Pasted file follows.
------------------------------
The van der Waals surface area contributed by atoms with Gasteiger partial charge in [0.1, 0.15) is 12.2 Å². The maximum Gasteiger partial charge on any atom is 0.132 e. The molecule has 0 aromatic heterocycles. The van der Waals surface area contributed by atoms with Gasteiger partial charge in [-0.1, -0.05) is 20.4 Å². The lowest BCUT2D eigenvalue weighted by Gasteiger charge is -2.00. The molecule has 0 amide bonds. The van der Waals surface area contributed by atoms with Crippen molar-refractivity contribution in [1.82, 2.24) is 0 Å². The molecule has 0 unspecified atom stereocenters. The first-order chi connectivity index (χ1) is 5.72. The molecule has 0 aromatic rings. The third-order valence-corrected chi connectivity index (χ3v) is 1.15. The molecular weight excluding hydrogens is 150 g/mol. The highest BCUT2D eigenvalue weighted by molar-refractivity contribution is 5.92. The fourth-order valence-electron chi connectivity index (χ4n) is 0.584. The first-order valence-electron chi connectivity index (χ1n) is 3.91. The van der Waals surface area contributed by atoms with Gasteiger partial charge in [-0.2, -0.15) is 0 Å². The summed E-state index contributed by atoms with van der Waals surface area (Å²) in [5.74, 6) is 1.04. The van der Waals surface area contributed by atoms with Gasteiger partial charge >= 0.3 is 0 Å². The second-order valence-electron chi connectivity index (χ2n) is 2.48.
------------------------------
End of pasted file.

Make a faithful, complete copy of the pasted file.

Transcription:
The van der Waals surface area contributed by atoms with Gasteiger partial charge in [0.1, 0.15) is 12.2 Å². The maximum Gasteiger partial charge on any atom is 0.132 e. The molecule has 0 aromatic heterocycles. The van der Waals surface area contributed by atoms with Gasteiger partial charge in [-0.1, -0.05) is 20.4 Å². The lowest BCUT2D eigenvalue weighted by Gasteiger charge is -2.00. The molecule has 0 amide bonds. The van der Waals surface area contributed by atoms with Crippen molar-refractivity contribution in [1.82, 2.24) is 0 Å². The molecule has 0 unspecified atom stereocenters. The first-order chi connectivity index (χ1) is 5.72. The molecule has 0 aromatic rings. The third-order valence-corrected chi connectivity index (χ3v) is 1.15. The molecular weight excluding hydrogens is 150 g/mol. The highest BCUT2D eigenvalue weighted by molar-refractivity contribution is 5.92. The fourth-order valence-electron chi connectivity index (χ4n) is 0.584. The first-order valence-electron chi connectivity index (χ1n) is 3.91. The van der Waals surface area contributed by atoms with Gasteiger partial charge in [-0.2, -0.15) is 0 Å². The summed E-state index contributed by atoms with van der Waals surface area (Å²) in [5.74, 6) is 1.04. The van der Waals surface area contributed by atoms with Gasteiger partial charge >= 0.3 is 0 Å². The second-order valence-electron chi connectivity index (χ2n) is 2.48.